COMMENTARY

Anne Peters: The Year in Diabetes

Anne L. Peters, MD; Mark Harmel, MPH

Disclosures

December 10, 2013

In This Article

How I Learned to Like Obamacare

I wasn't sure I liked the Affordable Care Act (ACA), also known as Obamacare, when I first read about it. I knew that there were many issues in healthcare policy that the law didn't address, but over time I started to pay more attention to the parts that I liked for my patients and decided that at least the law was moving in the right direction.

The most important element for people with diabetes is the elimination of discrimination on the basis of preexisting conditions.[6] Now, having diabetes no longer traps you in a job for fear of losing coverage or being stuck in high-priced, high-risk plans.

There are other benefits already in place or starting next year, including:

Young adults are able to stay on their parents' insurance plans until the age of 26 years;

A limit on out-of-pocket costs for seniors; and

Free coverage for preventive care, including yearly physical examinations.

With all the news about glitches with the Healthcare.gov Website, it is hard to remember that signing up for exchange coverage is just a small part of the ACA. The bigger insurance expansion is taking place with the increased participation in the Medicaid program -- even in the states that didn't expand their eligibility.[7] This is important for diabetes because as the Oregon experiment[8] demonstrated, access to care increases the diagnosis of diabetes and the use of preventive services.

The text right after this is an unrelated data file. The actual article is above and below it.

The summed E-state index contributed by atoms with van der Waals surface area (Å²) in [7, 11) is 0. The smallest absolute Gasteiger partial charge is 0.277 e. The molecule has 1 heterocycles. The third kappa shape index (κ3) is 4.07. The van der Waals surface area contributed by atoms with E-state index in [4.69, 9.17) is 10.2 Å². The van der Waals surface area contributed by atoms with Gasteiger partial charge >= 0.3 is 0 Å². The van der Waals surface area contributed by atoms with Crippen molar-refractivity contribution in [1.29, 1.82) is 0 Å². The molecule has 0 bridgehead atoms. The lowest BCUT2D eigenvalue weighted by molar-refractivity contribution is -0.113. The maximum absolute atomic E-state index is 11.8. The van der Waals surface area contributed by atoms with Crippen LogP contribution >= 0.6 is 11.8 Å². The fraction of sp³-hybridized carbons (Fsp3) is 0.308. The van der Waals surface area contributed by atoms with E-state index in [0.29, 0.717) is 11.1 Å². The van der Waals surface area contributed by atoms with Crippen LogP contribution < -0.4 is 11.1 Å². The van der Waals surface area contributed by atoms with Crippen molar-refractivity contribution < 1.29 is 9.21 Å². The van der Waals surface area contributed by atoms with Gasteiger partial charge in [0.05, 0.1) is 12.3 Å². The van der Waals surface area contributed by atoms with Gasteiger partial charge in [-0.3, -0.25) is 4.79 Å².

I have patients in both East Los Angeles and on the west side signing up for the new plans, and I am working with them to help them find solutions that will provide them with the care that they need. However, I find it particularly difficult to determine what the various plans will cover in terms of devices: meters, pumps, and sensors. Still, many are relieved to have access to what seems to be affordable healthcare without paying a penalty for having a chronic illness. I am cautiously optimistic that for these individuals (who are not covered by employer-based insurance), issues will be mitigated around affording healthcare.

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